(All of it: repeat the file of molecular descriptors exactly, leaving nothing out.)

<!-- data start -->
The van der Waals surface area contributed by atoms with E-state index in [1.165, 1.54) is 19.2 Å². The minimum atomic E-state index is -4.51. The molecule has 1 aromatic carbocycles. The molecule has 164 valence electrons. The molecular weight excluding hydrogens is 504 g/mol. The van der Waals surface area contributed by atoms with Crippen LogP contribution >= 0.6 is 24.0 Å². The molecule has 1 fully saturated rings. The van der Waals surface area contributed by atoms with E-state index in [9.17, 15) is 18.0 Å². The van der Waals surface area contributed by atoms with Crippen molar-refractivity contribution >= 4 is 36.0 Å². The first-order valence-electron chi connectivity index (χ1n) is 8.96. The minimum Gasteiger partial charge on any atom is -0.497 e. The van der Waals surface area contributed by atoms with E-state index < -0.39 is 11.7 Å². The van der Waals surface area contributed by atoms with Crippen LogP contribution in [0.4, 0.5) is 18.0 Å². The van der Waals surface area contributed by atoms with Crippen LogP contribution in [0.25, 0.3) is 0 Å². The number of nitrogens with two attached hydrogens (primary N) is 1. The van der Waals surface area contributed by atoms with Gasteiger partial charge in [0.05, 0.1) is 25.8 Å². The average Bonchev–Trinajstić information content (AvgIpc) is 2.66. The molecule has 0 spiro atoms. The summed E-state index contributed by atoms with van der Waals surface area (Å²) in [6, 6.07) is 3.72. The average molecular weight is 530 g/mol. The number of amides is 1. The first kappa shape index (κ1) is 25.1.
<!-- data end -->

The van der Waals surface area contributed by atoms with E-state index in [1.165, 1.54) is 19.2 Å². The minimum atomic E-state index is -4.51. The molecule has 1 aromatic carbocycles. The molecule has 164 valence electrons. The molecular weight excluding hydrogens is 504 g/mol. The van der Waals surface area contributed by atoms with Crippen LogP contribution >= 0.6 is 24.0 Å². The molecule has 1 fully saturated rings. The van der Waals surface area contributed by atoms with E-state index in [9.17, 15) is 18.0 Å². The van der Waals surface area contributed by atoms with Crippen molar-refractivity contribution >= 4 is 36.0 Å². The first-order valence-electron chi connectivity index (χ1n) is 8.96. The minimum Gasteiger partial charge on any atom is -0.497 e. The van der Waals surface area contributed by atoms with E-state index < -0.39 is 11.7 Å². The van der Waals surface area contributed by atoms with Crippen LogP contribution in [0.4, 0.5) is 18.0 Å². The van der Waals surface area contributed by atoms with Crippen LogP contribution in [0.25, 0.3) is 0 Å². The number of nitrogens with two attached hydrogens (primary N) is 1. The van der Waals surface area contributed by atoms with Gasteiger partial charge in [0.05, 0.1) is 25.8 Å². The average Bonchev–Trinajstić information content (AvgIpc) is 2.66. The molecule has 0 spiro atoms. The summed E-state index contributed by atoms with van der Waals surface area (Å²) in [6, 6.07) is 3.72. The average molecular weight is 530 g/mol. The number of amides is 1. The first kappa shape index (κ1) is 25.1.